2009 Elizabeth Bishop Lecture page 2     page 1



                               Following My  TAFFY DIET 


meant having at least the recommended daily allowance of Mid-Hudson Taffy

meant a commitment to not going to Vassar without enough taffy! 



understanding that I'd probably need to replenish my supply of taffy once I got there 
since I didn't know all the variables nor the intensity of their contributions
to the interaction community and the configurations of interaction that would emerge.  Considerable flexibility had to be involved.  

The Lecture would be a form of taffy pull, a stretching and folding and unfolding
of a concert of active taffy streams, strands, ribbons.


What I would offer the Vassar Community had to be part of a system in which
what the Vassar Community would offer me was just as, possibly more, significant.  


Acknowledgment of that significance meant that prepared portions of the Bishop Lecture had to interact with place, space, environment; had to be responsive to what would host it, had to interact with possibilities, configurations of host that had the power to reconfigure the lecture. Presenting the same material in the same way in different spaces and environments is something that does not tend to occur in a Limited Fork influenced  configuration; such a gesture falls through tines, does not manage to adhere.  How presumptuous to assume that an offering is so well-formed it need not yield, need not bend, need not place itself anywhere but above its hosts, its collaborators.  (The taffy-pulling image comes from the website of Robert Oppelt, double bassist, in the section A Taste for Rubato).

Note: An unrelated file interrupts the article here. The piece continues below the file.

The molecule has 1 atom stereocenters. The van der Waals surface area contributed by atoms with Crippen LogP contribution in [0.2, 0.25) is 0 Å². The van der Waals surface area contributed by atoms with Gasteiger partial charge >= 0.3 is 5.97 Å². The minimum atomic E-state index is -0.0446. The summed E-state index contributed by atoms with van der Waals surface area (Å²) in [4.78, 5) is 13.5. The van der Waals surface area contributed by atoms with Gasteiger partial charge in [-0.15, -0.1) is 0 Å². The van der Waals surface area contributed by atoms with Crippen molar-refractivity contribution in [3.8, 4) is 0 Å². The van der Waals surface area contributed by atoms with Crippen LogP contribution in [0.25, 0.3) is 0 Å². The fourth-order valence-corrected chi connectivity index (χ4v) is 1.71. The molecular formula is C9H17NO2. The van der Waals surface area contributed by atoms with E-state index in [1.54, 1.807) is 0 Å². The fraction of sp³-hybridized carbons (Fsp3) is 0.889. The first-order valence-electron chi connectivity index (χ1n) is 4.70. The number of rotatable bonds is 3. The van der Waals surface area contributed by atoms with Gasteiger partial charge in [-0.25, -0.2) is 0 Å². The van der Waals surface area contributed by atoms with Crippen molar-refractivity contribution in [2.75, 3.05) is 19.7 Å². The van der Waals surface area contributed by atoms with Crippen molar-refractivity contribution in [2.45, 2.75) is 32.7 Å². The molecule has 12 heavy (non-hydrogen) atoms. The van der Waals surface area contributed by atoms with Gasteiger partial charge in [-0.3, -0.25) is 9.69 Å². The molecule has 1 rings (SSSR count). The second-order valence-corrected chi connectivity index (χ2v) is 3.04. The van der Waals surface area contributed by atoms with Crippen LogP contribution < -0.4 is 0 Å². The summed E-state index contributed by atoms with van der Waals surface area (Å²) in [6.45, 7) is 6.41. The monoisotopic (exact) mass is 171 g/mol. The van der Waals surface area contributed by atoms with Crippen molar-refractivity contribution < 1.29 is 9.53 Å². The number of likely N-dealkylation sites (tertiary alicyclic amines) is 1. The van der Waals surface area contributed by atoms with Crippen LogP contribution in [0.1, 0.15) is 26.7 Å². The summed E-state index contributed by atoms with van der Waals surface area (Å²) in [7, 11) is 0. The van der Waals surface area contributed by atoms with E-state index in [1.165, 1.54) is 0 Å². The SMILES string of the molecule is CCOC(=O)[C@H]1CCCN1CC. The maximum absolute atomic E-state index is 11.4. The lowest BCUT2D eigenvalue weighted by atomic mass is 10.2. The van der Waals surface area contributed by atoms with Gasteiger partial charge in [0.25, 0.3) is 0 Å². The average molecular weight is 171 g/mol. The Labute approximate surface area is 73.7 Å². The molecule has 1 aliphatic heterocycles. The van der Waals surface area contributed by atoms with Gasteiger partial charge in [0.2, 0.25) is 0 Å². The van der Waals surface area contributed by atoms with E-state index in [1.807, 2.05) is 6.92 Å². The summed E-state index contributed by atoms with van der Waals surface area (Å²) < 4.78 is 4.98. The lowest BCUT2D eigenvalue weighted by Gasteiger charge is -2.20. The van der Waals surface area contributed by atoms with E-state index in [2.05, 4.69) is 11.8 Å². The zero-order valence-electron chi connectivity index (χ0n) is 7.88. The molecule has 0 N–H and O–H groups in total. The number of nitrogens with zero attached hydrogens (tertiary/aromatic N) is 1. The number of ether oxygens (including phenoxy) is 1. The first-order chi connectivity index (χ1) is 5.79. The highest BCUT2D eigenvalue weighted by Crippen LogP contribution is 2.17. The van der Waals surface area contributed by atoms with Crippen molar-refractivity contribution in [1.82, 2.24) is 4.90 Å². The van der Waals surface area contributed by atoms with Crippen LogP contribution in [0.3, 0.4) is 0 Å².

My investigation of the interaction led me to Mid-Hudson Bridge Music by Joseph Bertolozzi, a first and fatal (for I have not yet managed to extricate myself —I'm totally taffy-deep, taffy-buried—) taste of Mid-Hudson Taffy.  


Bertolozzi played the Mid-Hudson Bridge.  The Mid-Hudson Bridge became the percussion instrument it could become; Bertolozzi activated a possible configuration (had it been impossible, it would not have been activated).



 I joined the bridge, making dozens of sonic crossings, each one slower until an atmosphere of   interaction emerged that was a bridge that surrounded the Mid-Hudson Bridge the way atmosphere hugs the earth in a thin ring that could be, when configured that way, layers of orb webs seen from their edge that is a shrunken configuration of an edge-on view of a spiral galaxy.   


I made more sonic tines, laid more tracks, more suspension cables with the iPhone application Bloom, recording each track into the computer as I built with collaborators a foundation for the lecture installation, a bridge to the lecture that  all there could cross. I played the playing of the bridge. 


The sonic taffy outcome is Spoken and Unspoken Bridge Languages 

by Joseph Bertolozzi and 4kergirl (Thylias Moss).   


The above image is a screenshot of Bloom's iPhone user environment, showing the circles of sound that appear where the landscape is touched; a top-down view of a tops of sound forming a sonic canopy.   Make practice sonic taffy with this app Bloom, or just listen to some of Bloom's ambient configuration possibilities  right on the computer, though I don't think I would have composed the tracks with Bloom had my option been only mouse or trackpad control, as the intimacy of touch was important; direct interaction with the Bridge Music slowed, stretched to expose ambient  potential as it entered the ears, tactile elements of hearing sound and of sound production.